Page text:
May 17, 2022 I Nick Redfern

When UFOs Land On Military Bases Should We Be Concerned?

Should we be concerned if UFOs land on military bases? It's an important question, chiefly because there are more than a few cases that fall right into this category. Let's look at some examples of this potentially sinister situation. Official documentation on the encounters has surfaced from the Air Force, the FBI, and the North American Air Defense Command (NORAD). One particular document, titled Suspicious Unknown Air Activity, provides the following: "Since 28 Oct 75 numerous reports of suspicious objects have been received at the NORAD CC. Reliable military personnel at Loring AFB Maine, Wurtsmith AFB, Michigan, Malmstrom AFB, MT, Minot AFB, ND, and Canadian forces station Falconbridge, Ontario Canada have visually sighted suspicious objects. Objects at Loring and Wurtsmith were characterized to be helicopters [italics mine]. Missile site personnel, security alert teams and air defense personnel at Malmstrom, Montana report an object which sounded like a jet. FAA advised there were no jet aircraft in the vicinity. Malmstrom search and height finder radars carried the object between 9500 ft. and 15,000 ft. at a speed of seven knots.”

(Nick Redfern) A 1975 wave: Black Helicopters or UFOs?

The documentation continues: "Of particular note is Unidentified Helicopter Sighted at Low Level Over Loring AFB, a file that adds further weight to the theory that there had been major, serious invasions of secure facilities – facilities that appeared to be not so secure, after all. Consider the following: "On 28 Oct 75, Lewis…advised that the a/c [aircraft] was first observed by Clifton W. Blakeslee, Sgt. [deleted] and William J. Long, SSgt., both assigned to the 42 SPS, who were on duty at the storage area. The initial sighting took place at approximately 1345. The a/c was observed approximately 1,000 meters north of LAFB. The a/c was subsequently observed by Lewis and others intermittently for the next hour and a half. Subsequent to the sighting by Long and Blakeslee, the a/c did not come nearer to the northern perimeter of LAFB than approximately 3 miles. Lewis observed a flashing white strobe light and red navigation lights on the a/c. The operator of the a/c either turned the lights off periodically or the a/c flew below a point from which the lights could be observed. The a/c disappeared from view and did not reappear. A search of the vicinity of the northern perimeter of LAFB by 42 SPS personnel met with negative results." It's very important to note that some of the military personnel involved in the 1975 events suspected all of this activity on military bases was due to helicopters (of the black kind, no less). Other military officers, however, went right down the "UFO path," we might say. Either way, the available documentation demonstrated absolutely, undeniable eerie activity - and almost always at night.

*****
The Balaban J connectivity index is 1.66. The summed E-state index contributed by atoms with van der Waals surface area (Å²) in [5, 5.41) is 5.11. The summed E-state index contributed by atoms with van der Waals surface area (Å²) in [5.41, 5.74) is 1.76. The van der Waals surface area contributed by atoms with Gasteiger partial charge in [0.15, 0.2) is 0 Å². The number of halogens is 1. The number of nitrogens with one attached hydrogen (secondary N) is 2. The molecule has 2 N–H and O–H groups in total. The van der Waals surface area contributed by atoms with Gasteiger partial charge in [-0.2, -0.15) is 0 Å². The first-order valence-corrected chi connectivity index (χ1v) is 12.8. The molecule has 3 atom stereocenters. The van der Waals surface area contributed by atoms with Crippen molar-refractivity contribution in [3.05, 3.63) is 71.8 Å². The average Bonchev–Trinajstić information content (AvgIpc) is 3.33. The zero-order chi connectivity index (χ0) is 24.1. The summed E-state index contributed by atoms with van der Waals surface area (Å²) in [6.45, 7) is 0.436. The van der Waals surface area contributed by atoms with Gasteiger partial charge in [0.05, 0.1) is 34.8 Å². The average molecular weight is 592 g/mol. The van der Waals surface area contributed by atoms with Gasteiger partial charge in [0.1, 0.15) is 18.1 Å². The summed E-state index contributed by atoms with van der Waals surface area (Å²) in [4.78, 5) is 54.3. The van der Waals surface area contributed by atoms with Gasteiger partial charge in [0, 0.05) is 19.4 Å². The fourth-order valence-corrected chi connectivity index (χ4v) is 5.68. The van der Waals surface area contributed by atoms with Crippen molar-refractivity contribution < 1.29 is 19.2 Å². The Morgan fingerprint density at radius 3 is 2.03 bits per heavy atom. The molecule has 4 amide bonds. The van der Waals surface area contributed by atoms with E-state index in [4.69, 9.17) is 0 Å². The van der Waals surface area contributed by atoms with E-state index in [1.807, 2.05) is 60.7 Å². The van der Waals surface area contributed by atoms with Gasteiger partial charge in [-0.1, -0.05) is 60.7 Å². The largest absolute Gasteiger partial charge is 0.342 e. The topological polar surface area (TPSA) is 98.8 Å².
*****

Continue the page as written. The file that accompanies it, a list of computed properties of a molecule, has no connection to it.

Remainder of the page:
With that said, now let's take a trip to Rendlesham Forest, Suffolk, England. The time: December 1980. To at least try and understand exactly what occurred in the woods on those fateful nights, it’s important that we go back to the beginning: (a) the events themselves; and (b) a near-legendary memo on the incidents that was carefully prepared by Lieutenant Colonel Charles Halt. At the time, he was the Deputy Base Commander at RAF Bentwaters. On January 13, 1981, Halt prepared the following report; it was sent to the U.K. Ministry of Defense (MoD) for scrutiny. It gives a fairly brief – but certainly detailed – account of what happened: "Early in the morning of 27 Dec 80 (approximately 0300L) two USAF security police patrolmen saw unusual lights outside the back gate at RAF Woodbridge. Thinking an aircraft might have crashed or been forced down, they called for permission to go outside the gate to investigate. The on-duty flight chief responded and allowed three patrolmen to proceed on foot. The individuals reported seeing a strange glowing object in the forest. The object was described as being metallic in appearance and triangular in shape, approximately two to three meters across the base and approximately two meters high. It illuminated the entire forest with a white light. The object itself had a pulsing red light on top and a bank(s) of blue lights underneath. The object was hovering or on legs. As the patrolmen approached the object, it maneuvered through the trees and disappeared. At this time the animals on a nearby farm went into a frenzy. The object was briefly sighted approximately an hour later near the back gate."